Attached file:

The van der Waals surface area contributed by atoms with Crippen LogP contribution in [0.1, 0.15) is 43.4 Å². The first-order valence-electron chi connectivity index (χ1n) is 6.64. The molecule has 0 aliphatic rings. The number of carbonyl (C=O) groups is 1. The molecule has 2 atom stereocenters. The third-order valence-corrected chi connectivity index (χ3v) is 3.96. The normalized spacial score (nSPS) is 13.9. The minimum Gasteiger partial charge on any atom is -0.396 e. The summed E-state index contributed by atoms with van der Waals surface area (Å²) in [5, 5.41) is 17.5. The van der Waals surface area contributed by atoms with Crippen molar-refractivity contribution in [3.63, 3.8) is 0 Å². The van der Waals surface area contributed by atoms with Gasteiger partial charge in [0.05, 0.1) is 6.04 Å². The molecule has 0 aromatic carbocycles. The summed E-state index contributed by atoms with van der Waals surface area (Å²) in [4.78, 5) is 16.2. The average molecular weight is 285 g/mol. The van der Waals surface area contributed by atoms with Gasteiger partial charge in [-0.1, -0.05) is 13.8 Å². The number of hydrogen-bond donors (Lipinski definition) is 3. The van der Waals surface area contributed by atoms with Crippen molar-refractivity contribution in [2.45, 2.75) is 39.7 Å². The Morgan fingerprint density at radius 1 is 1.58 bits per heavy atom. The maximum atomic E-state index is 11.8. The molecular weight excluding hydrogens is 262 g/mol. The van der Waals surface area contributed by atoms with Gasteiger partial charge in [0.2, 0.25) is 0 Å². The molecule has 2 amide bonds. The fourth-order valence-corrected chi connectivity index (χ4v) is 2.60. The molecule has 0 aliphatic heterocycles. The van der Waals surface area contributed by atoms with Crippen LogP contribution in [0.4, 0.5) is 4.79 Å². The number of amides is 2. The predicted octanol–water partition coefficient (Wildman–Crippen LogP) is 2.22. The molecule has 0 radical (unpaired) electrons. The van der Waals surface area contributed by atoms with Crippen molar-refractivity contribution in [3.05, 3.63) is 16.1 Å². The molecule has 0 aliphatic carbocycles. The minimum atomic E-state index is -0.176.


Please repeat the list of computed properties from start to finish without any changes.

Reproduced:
The van der Waals surface area contributed by atoms with Crippen LogP contribution in [0.1, 0.15) is 43.4 Å². The first-order valence-electron chi connectivity index (χ1n) is 6.64. The molecule has 0 aliphatic rings. The number of carbonyl (C=O) groups is 1. The molecule has 2 atom stereocenters. The third-order valence-corrected chi connectivity index (χ3v) is 3.96. The normalized spacial score (nSPS) is 13.9. The minimum Gasteiger partial charge on any atom is -0.396 e. The summed E-state index contributed by atoms with van der Waals surface area (Å²) in [5, 5.41) is 17.5. The van der Waals surface area contributed by atoms with Crippen molar-refractivity contribution in [3.63, 3.8) is 0 Å². The van der Waals surface area contributed by atoms with Gasteiger partial charge in [0.05, 0.1) is 6.04 Å². The molecule has 0 aromatic carbocycles. The summed E-state index contributed by atoms with van der Waals surface area (Å²) in [4.78, 5) is 16.2. The average molecular weight is 285 g/mol. The van der Waals surface area contributed by atoms with Gasteiger partial charge in [-0.1, -0.05) is 13.8 Å². The number of hydrogen-bond donors (Lipinski definition) is 3. The van der Waals surface area contributed by atoms with Crippen molar-refractivity contribution in [2.45, 2.75) is 39.7 Å². The Morgan fingerprint density at radius 1 is 1.58 bits per heavy atom. The maximum atomic E-state index is 11.8. The molecular weight excluding hydrogens is 262 g/mol. The van der Waals surface area contributed by atoms with Gasteiger partial charge in [0.2, 0.25) is 0 Å². The molecule has 2 amide bonds. The fourth-order valence-corrected chi connectivity index (χ4v) is 2.60. The molecule has 0 aliphatic heterocycles. The van der Waals surface area contributed by atoms with Crippen LogP contribution in [0.4, 0.5) is 4.79 Å². The number of amides is 2. The predicted octanol–water partition coefficient (Wildman–Crippen LogP) is 2.22. The molecule has 0 radical (unpaired) electrons. The van der Waals surface area contributed by atoms with Crippen molar-refractivity contribution in [3.05, 3.63) is 16.1 Å². The molecule has 0 aliphatic carbocycles. The minimum atomic E-state index is -0.176.